Generation debt: Increasing comfort with debt creates a cloudy future for Gen X

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MINNEAPOLIS–(), according generations apartSM* – a new study by Allianz Life Insurance Company of North America (Allianz Life®) on how baby boomers and Gen Xers are facing their financial future. Nearly half (48%) of both generations agree that credit cards now work as a survival tool and 43% agree that “a lot of smart, hard-working people who watch their spending also have a lot of credit card debt.” credit “. Alarmingly, this growing comfort with debt may have a greater effect on Gen X’s retirement plans. Twice as many Gen Xers (27% vs. 11% of Baby Boomers) say they don’t know when they plan to retire or don’t. intend to retire at all.

Allianz Life’s study of 2,000 Americans – including 1,000 baby boomers (ages 49-67) and 1,000 Gen Xers (ages 35-48) – examined financial attitudes and current finances of each generation, including total household debt. The study found that Gen Xers have 38% more mortgage debt (average $144,000 vs. $90,000 for baby boomers) and 45% more non-mortgage debt, made up of student loans ($12,000 average versus $5,000 for baby boomers) and credit cards. debt (average $8,000 versus $6,000 for baby boomers).

While one of the reasons Gen Xers have higher debt may be related to early credit card use — more than three-quarters (76%) of Gen Xers got their first credit card ages 18-24 vs. 68% of baby boomers – biggest concern is how they currently use credit to finance their lifestyle. Nearly half (46%) of Gen Xers said they roll over their credit card balances (paying only a portion each month), compared to just 32% of baby boomers. There is no doubt that this strategy has a negative effect on their ability to save for the future, as more Gen Xers (23% vs. 19% of Baby Boomers) said they thought “that you can’t save for retirement until you pay off the credit cards.”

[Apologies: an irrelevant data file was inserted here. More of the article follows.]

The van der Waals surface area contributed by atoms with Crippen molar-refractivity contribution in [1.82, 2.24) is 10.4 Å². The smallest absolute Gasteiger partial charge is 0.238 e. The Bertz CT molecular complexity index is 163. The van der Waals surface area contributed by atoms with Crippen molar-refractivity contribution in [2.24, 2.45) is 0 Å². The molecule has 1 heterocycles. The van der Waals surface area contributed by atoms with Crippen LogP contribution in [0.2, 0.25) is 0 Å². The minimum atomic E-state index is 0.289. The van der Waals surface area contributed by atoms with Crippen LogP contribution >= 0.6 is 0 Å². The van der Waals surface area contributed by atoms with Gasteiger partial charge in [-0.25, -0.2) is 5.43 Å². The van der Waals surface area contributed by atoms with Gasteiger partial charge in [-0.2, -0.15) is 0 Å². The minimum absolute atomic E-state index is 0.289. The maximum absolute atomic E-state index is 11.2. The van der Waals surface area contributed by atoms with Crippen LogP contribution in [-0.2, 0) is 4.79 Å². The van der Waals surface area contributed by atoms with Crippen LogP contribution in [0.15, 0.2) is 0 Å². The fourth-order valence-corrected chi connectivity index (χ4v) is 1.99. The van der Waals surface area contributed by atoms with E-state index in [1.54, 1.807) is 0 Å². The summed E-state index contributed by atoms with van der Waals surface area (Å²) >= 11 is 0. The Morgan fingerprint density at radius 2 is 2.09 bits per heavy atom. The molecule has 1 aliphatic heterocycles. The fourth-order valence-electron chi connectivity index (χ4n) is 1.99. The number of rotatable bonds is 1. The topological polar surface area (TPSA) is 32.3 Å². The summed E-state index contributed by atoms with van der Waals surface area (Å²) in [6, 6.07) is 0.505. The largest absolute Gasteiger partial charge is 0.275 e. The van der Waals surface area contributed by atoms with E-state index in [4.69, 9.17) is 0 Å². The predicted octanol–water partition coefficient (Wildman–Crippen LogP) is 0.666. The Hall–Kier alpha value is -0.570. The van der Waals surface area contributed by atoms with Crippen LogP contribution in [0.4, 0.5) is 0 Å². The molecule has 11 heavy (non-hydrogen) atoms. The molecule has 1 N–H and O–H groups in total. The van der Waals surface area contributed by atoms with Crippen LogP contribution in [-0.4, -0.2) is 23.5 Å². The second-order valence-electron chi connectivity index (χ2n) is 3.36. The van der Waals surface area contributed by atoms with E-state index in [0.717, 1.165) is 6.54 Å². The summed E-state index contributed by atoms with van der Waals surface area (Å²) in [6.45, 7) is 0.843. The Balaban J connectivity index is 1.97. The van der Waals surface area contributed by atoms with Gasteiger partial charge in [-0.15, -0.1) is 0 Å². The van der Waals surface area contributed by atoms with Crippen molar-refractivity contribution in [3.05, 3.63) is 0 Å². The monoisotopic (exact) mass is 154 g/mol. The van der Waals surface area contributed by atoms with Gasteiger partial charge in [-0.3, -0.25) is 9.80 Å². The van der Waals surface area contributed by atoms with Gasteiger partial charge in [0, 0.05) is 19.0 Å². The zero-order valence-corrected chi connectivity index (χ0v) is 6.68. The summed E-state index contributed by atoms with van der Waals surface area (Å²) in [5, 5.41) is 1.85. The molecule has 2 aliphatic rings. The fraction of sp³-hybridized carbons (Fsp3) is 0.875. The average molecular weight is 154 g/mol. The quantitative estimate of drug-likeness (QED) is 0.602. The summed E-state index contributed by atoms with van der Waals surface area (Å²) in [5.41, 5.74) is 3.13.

“Over the past three decades there has been a collective shift in the way people think about debt – it is now seen as an integral part of a person’s financial experience and it has fundamentally changed the way people are spending and saving,” said Katie Libbe, vice president of Allianz Life. President of Consumer Insights. “If Gen Xers continue to put off saving for retirement until they are completely out of debt, their nest egg is clearly going to suffer. savings, better debt management, with a focus on credit card spending, should be the first issue they need to tackle to get back on track.

Dealing with Debt

Tackling debt is likely to be a significant challenge for many Gen Xers. More than a third (36%) of Gen Xers in the Allianz Life study said they currently have more than 5,000 $ in credit card debt and a quarter admitted to having more than $10,000. Additionally, 15% of Gen Xers said they also owe money to their parents. More than four in 10 Gen Xers (41%) say they are not comfortable with the amount of their debt, while only a quarter of baby boomers said they feel uncomfortable with their debt. debt.